The Institute of Living

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The Institute of Living is a residential psychiatric facility in Hartford, Connecticut, which merged with Hartford Hospital in 1994. The hospital was built in 1823, and was opened to admissions in 1824.[1] Eli Todd was its first director.[2] The hospital cost $12,000 to build and could serve up to 40 patients at a time. It was the first hospital of any kind established in Connecticut and the third psychiatric hospital in the United States. The hospital's 35 acres (14 ha) campus was landscaped by Frederick Law Olmsted in the 1860s.

The hospital was originally called the Connecticut Retreat for the Insane. Its name changed several times, but it was often referred to as the Hartford Retreat.[1]

During its 175th anniversary, the Institute of Living opened an exhibition titled "Myths, Minds and Medicine" on the history of the Institute and psychiatric treatment in general.

In the 1940s the Burlingame Research Building was constructed on the northwest corner of the IOL grounds, which contained operating suites. Lobotomies were performed there until the 1960s. These operating rooms were constructed because neurosurgeons were not allowed to perform lobotomies at Hartford Hospital, which is located across Retreat Avenue. Special elevators were installed in the building to transport patients without jarring bumps from the operating rooms on one floor to the recovery rooms on a different floor. Today, no research is performed in the Research Building.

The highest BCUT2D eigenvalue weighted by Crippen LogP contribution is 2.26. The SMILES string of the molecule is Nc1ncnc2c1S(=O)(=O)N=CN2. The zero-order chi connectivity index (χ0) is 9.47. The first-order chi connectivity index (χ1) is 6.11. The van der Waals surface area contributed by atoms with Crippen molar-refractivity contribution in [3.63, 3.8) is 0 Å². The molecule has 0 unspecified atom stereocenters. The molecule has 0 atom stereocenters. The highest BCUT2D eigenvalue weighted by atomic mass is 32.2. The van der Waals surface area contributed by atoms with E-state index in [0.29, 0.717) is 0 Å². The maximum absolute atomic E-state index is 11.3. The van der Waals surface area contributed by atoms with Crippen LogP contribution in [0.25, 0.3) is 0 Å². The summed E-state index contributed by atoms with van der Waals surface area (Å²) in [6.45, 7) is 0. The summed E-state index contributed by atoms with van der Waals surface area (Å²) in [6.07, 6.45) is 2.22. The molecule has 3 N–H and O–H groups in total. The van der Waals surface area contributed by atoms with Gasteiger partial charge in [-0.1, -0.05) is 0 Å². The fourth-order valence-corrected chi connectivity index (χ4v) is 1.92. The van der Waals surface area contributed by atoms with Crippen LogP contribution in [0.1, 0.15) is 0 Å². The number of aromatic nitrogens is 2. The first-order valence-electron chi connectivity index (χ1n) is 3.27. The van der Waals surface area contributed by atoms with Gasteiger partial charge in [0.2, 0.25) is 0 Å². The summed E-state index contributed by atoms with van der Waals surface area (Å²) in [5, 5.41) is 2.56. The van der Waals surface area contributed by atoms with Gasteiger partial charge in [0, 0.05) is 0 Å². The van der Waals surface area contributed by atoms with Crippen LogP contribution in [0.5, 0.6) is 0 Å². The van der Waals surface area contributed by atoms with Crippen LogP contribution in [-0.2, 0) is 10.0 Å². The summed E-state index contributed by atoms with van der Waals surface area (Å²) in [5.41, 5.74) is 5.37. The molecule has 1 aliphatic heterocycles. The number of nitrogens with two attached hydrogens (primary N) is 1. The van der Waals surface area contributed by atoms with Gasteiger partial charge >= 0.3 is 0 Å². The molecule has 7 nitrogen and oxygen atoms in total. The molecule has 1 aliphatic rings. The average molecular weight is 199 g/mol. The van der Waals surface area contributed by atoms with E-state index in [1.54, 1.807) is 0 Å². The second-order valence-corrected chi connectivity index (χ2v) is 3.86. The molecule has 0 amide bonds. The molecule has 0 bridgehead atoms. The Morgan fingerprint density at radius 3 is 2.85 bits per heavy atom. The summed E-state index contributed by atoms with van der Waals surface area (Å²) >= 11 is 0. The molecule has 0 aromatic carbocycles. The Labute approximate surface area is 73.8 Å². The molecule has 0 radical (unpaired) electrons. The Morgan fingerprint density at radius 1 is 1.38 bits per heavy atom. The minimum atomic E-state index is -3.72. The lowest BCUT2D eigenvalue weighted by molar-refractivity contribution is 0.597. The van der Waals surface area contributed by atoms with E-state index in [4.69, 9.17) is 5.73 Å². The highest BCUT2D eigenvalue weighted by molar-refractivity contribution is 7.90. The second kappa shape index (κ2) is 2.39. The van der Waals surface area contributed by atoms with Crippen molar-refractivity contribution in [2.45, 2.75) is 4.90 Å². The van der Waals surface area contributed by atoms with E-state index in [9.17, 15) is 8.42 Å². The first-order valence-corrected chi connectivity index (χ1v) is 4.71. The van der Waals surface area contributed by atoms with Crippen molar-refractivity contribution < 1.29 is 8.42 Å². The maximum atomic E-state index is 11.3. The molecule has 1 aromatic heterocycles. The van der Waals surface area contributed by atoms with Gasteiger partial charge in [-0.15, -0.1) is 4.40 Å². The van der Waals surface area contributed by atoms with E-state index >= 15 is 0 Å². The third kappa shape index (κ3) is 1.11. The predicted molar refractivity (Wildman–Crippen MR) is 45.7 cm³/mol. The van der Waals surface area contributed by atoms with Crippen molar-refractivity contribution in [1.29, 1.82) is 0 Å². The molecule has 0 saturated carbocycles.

It has shared the "retreat" moniker with the Brattleboro Retreat and the York Retreat, which was the naming inspiration for both institutions.


The Institute of Living was one of the primary treatment centers in the United States for Catholic priests, including those engaging in pedophile activity. The Institute treated hundreds of priests over the course of several decades. Many priests were transferred to the Institute to avoid discovery and prosecution. The Institute of Living maintains it was deceived by the Catholic Church, that the Church concealed information from doctors, and that it bears no responsibility for the conspiracy to perpetuate priest abuse.[3][4]


It was here that Gene Tierney was subjected to 26 shock treatments, which she later claimed robbed her of significant portions of her memory.

The institute treated silent movie star Clara Bow after she attempted suicide in 1944 and checked into The Institute of Living, in 1949, where she underwent electro-shock therapy and was diagnosed with schizophrenia.

Marsha Linehan, the creator of dialectical behavior therapy, was diagnosed with schizophrenia at the Institute of Living and subjected to involuntary electroshock therapy and seclusion when she was a teenager, according to a June 2011 New York Times article.[5]


  1. ^ a b "Connecticut Retreat for the Insane". Historic Asylums. Retrieved 2008-01-15.
  2. ^ Leach, Charles (February–April 2004). "Hospital Rock". Connecticut Explored. Retrieved 2008-01-15.
  3. ^ Oppenheimer, Mark (9 Apr 2010). "A Psychologist Steeped in Treatment of Sexually Active Priests". The New York Times. Retrieved 5 August 2018.
  4. ^ Rich, Eric (24 Mar 2002). "Doctors: Church Used Us". Hartford Courant. Retrieved 5 August 2018.
  5. ^ Carey, Benedict (2011-06-23). "Expert on Mental Illness Reveals Her Own Struggle". The New York Times.


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Coordinates: 41°45′06″N 72°40′54″W / 41.7516°N 72.6818°W / 41.7516; -72.6818